A Comparative Analysis of the 1915 and 1919 Versions of Symphony No. 5 in E-flat Major, op. 82 by Jean Sibelius

Description:

The initial composition of the Fifth Symphony in E-flat Major, Op. 82 was undertaken as a commission to celebrate the composer's fiftieth birthday. Unhappy with the initial efforts, two revisions were then performed; the first was in 1916 and the final revision in 1919. Despite the larger form of the work seeming to have been changed between the 1915 and 1919 versions, the smaller gestures of thematic expression in both versions remained similar. On the surface, it had appeared that the composer had eliminated a movement, changing the 1919 version into a three movement form. This view was not challenged by the composer at the time, and since the earlier versions had either been withdrawn or destroyed, there was no way to compare the original efforts to the final product until recently. In comparing the 1919 version to the original, a definite strong parallel can be seen between the two - despite the changes to form, rearrangement of melodic material, and the seemingly different number of movements. However, the parallel is enough that the 1915 version can be a guide to classifying the 1919 version, an act that has eluded many scholars since the 1920s. Most importantly, comparing the two versions shows that the 1919 version is not a three movement form at all; it is a four movement form that is obscured by the connection of the first and second movements by a thematic bridge that contains elements from both movements, but is not placed within either structure.

Creator(s): Norine, John Richard, Jr.
Creation Date: May 2010
Partner(s):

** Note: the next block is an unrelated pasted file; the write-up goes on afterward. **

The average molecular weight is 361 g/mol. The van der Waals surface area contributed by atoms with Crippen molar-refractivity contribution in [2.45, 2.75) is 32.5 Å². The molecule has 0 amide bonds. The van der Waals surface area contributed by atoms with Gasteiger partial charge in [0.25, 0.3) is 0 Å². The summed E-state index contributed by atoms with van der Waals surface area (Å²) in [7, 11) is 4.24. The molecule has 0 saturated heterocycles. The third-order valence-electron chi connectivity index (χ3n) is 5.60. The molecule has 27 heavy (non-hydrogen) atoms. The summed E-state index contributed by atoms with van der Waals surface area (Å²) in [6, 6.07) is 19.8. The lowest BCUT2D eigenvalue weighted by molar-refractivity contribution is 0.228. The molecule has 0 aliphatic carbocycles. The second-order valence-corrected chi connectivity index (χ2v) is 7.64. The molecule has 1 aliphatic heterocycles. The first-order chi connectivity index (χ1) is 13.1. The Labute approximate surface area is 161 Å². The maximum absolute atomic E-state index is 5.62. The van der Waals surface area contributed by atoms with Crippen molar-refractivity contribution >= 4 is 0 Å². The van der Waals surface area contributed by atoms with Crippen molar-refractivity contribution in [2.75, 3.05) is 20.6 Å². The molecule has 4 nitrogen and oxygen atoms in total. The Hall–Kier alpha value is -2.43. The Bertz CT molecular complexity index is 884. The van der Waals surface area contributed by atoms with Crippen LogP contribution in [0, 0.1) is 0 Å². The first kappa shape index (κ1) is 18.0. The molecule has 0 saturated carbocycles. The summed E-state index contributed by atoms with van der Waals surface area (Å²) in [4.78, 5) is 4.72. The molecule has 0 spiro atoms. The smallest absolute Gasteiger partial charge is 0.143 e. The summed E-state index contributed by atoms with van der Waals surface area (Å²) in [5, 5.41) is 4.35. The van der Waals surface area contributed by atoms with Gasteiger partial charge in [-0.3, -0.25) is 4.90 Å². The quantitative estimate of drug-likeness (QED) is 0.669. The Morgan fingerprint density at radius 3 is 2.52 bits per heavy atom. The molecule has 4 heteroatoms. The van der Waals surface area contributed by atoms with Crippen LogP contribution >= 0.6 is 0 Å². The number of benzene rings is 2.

UNT Libraries
Collection(s):
UNT Theses and Dissertations
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Publisher Info:
Publisher Name: University of North Texas
Publisher Info: Web: www.unt.edu
Place of Publication: Denton, Texas
Date(s):
  • Creation: May 2010
Description:

The initial composition of the Fifth Symphony in E-flat Major, Op. 82 was undertaken as a commission to celebrate the composer's fiftieth birthday. Unhappy with the initial efforts, two revisions were then performed; the first was in 1916 and the final revision in 1919. Despite the larger form of the work seeming to have been changed between the 1915 and 1919 versions, the smaller gestures of thematic expression in both versions remained similar. On the surface, it had appeared that the composer had eliminated a movement, changing the 1919 version into a three movement form. This view was not challenged by the composer at the time, and since the earlier versions had either been withdrawn or destroyed, there was no way to compare the original efforts to the final product until recently. In comparing the 1919 version to the original, a definite strong parallel can be seen between the two - despite the changes to form, rearrangement of melodic material, and the seemingly different number of movements. However, the parallel is enough that the 1915 version can be a guide to classifying the 1919 version, an act that has eluded many scholars since the 1920s. Most importantly, comparing the two versions shows that the 1919 version is not a three movement form at all; it is a four movement form that is obscured by the connection of the first and second movements by a thematic bridge that contains elements from both movements, but is not placed within either structure.

Degree:
Level: Doctoral
Discipline: Performance
Department: College of Music
Language(s):
Subject(s):
Keyword(s): Jean Sibelius | classification | symphonic | analysis | symphony
Contributor(s):
Partner:
UNT Libraries
Collection:
UNT Theses and Dissertations
Identifier:
  • OCLC: 680649635 |
  • UNTCAT: b3875899 |
  • ARK: ark:/67531/metadc28459
Resource Type: Thesis or Dissertation
Format: Text
Rights:
Access: Public
License: Copyright
Holder: Norine, John Richard, Jr.
Statement: Copyright is held by the author, unless otherwise noted. All rights reserved.